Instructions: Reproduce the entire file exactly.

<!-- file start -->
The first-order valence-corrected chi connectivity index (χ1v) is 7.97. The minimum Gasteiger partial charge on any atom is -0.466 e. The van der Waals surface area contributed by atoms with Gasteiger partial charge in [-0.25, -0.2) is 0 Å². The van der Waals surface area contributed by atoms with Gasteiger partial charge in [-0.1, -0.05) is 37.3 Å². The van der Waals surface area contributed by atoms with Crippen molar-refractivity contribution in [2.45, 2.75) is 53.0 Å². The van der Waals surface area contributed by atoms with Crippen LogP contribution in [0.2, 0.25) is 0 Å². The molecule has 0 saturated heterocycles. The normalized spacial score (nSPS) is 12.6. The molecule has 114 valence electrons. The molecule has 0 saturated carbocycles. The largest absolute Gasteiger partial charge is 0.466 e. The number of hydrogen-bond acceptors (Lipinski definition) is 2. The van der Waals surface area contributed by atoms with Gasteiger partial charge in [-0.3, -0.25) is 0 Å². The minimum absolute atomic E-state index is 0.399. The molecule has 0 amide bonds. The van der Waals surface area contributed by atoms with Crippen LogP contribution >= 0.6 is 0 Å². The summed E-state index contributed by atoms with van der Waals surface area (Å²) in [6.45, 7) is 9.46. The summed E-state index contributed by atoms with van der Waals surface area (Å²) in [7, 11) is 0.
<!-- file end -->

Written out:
The first-order valence-corrected chi connectivity index (χ1v) is 7.97. The minimum Gasteiger partial charge on any atom is -0.466 e. The van der Waals surface area contributed by atoms with Gasteiger partial charge in [-0.25, -0.2) is 0 Å². The van der Waals surface area contributed by atoms with Gasteiger partial charge in [-0.1, -0.05) is 37.3 Å². The van der Waals surface area contributed by atoms with Crippen molar-refractivity contribution in [2.45, 2.75) is 53.0 Å². The van der Waals surface area contributed by atoms with Crippen LogP contribution in [0.2, 0.25) is 0 Å². The molecule has 0 saturated heterocycles. The normalized spacial score (nSPS) is 12.6. The molecule has 114 valence electrons. The molecule has 0 saturated carbocycles. The largest absolute Gasteiger partial charge is 0.466 e. The number of hydrogen-bond acceptors (Lipinski definition) is 2. The van der Waals surface area contributed by atoms with Gasteiger partial charge in [-0.3, -0.25) is 0 Å². The minimum absolute atomic E-state index is 0.399. The molecule has 0 amide bonds. The van der Waals surface area contributed by atoms with Crippen LogP contribution >= 0.6 is 0 Å². The summed E-state index contributed by atoms with van der Waals surface area (Å²) in [6.45, 7) is 9.46. The summed E-state index contributed by atoms with van der Waals surface area (Å²) in [7, 11) is 0.